Democrats, this message is specifically for you, particularly the delegates to Saturday’s state convention: If you want to beat Mike Lee in November, the only option is backing Evan McMullin.
That sentiment isn’t going to win me any friends in the party — particularly with Kael Weston, who is a very smart, hard-working, accomplished guy. He’s also a former college classmate.
Without question, if I got to pick Utah’s next senator from any of the declared candidates in the field, Weston would be my first choice. Unfortunately (for me and, I suppose, for Kael) that’s not how elections work.
Historically in this country, elections are won by the candidate who gets more votes (even when Lee works with the White House to usurp that American ideal). To have any chance of getting there, even against a senator with middling popularity like Lee, it will take a coalition of voters — from disillusioned Republicans to liberal Democrats.
Obviously having McMullin and Weston both competing for those voters makes it pretty much impossible to form that coalition. So maybe Weston is the guy and McMullin step aside?
The problem then becomes that you end up with the same Republican vs. Democrat model that has failed again and again in this state. No matter how hard you squint at the data, there isn’t a realistic path for Weston, or any other Democrat, to win a statewide race in Utah right now.
You know the track record. No Democrat has won statewide since Jan Graham was elected attorney general in 1996. No Democrat has won a Senate seat since Frank Moss in 1970.
But it’s actually worse than that. It has been 18 years since any Utah Democrat has received even a third of the vote in any statewide race and 40 years since it has happened in a U.S. Senate race.
Maybe Weston is different, but in his 2020 run against Rep. Chris Stewart in the 2nd District he ended up with 37% of the vote, three points worse than Joe Biden did in the district. That isn’t going to get the job done.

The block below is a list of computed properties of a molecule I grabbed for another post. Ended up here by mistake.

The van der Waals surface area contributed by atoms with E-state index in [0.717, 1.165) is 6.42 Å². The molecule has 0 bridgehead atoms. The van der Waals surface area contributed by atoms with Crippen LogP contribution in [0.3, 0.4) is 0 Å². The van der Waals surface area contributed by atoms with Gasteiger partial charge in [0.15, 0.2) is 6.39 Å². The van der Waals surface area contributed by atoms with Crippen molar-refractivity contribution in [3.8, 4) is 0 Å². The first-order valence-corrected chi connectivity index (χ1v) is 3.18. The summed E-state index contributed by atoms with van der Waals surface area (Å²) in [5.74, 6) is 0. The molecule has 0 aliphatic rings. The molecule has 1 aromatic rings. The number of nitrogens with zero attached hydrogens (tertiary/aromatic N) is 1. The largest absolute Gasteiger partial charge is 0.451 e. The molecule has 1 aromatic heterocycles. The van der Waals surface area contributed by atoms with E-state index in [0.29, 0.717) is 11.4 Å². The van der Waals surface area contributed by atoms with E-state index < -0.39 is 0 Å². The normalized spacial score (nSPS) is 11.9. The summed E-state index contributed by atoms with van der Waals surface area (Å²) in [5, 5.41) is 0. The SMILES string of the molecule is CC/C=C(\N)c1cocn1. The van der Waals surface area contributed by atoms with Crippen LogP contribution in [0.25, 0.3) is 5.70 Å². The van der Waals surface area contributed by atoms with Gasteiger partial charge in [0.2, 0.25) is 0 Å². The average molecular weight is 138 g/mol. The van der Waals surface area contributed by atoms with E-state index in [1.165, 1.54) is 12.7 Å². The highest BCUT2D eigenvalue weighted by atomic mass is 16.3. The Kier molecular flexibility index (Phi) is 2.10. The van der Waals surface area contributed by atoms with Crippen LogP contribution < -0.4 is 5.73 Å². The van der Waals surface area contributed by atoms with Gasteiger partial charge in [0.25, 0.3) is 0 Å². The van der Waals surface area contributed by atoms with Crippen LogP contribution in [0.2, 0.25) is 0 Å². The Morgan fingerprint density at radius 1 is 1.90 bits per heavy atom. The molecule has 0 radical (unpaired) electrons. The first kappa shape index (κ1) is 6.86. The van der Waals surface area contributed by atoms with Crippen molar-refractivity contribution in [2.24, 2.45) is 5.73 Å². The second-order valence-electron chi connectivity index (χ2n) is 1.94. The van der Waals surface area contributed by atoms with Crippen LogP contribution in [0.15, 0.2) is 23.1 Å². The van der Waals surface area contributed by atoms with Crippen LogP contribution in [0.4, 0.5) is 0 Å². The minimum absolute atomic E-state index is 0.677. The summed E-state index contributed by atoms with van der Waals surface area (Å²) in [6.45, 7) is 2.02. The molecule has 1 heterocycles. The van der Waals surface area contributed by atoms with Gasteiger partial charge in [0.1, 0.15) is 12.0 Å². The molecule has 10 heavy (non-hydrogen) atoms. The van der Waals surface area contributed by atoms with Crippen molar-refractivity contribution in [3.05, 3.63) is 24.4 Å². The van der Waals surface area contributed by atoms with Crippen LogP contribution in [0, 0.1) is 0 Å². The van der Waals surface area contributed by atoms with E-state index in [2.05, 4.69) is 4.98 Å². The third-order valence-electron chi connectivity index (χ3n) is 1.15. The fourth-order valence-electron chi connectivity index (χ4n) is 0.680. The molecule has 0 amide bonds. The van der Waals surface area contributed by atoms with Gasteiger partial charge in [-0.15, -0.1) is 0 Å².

Then there’s Lee’s financial advantage. In the most recent campaign finance reports, Lee had $2.4 million in the bank, compared to $44,000 for Weston. National Democrats are desperately trying to defend seats in swing states to maybe hold on to a Senate majority, so help from the party won’t be forthcoming.
McMullin, by contrast, outraised Lee in his first quarter in the race, bringing in more than $1 million. Going forward, with a larger national profile — not to mention the curiosity factor of an unprecedented independent challenge to one of Trump’s most unabashed supporters — McMullin has the ability to appeal to donors nationwide and have a fighting chance of competing on the airwaves.
Now I readily admit that McMullin did not prove in his presidential run that he can win statewide. But he is at least polling somewhat close to Lee.
An OH Predictive Insights poll in February showed Lee at 34%, McMullin at 24% and Weston at 12%. It stands to reason that if Weston wasn’t in the race, that margin between Lee and McMullin would get a lot closer.
There are obvious reasons for Utahns of all political affiliations to want Lee gone, from his vote to block health benefits for 9/11 first responders to his Mar-a-Lago fundraising event alongside Reps. Lauren Boebert of Colorado and Matt Gaetz of Florida (who remains under investigation for child sex trafficking).
Now we’ve seen information emerging about Lee’s role in coordinating with the White House to keep Trump in office — with more information likely to come. His conversion from disdain for Trump to being one of his most die-hard loyalists shows there is no principle he won’t compromise for political power.
And Lee’s defeat could potentially determine control of the U.S. Senate.
But the choice Democrats make at the state convention Saturday will have a big impact on the chances for ousting Lee. They can hope that this time will be different, and Weston can overcome those obstacles, but will likely get the same results — and no representation or consideration from Senator Lee.
Or they can do something wildly different and support an independent candidate. A candidate who has a unique opportunity to unify Utah’s mainstream voters, reject the corrosive brand of Trumpism that Lee now wholeheartedly embraces and restore some reason and representation to politics in our state.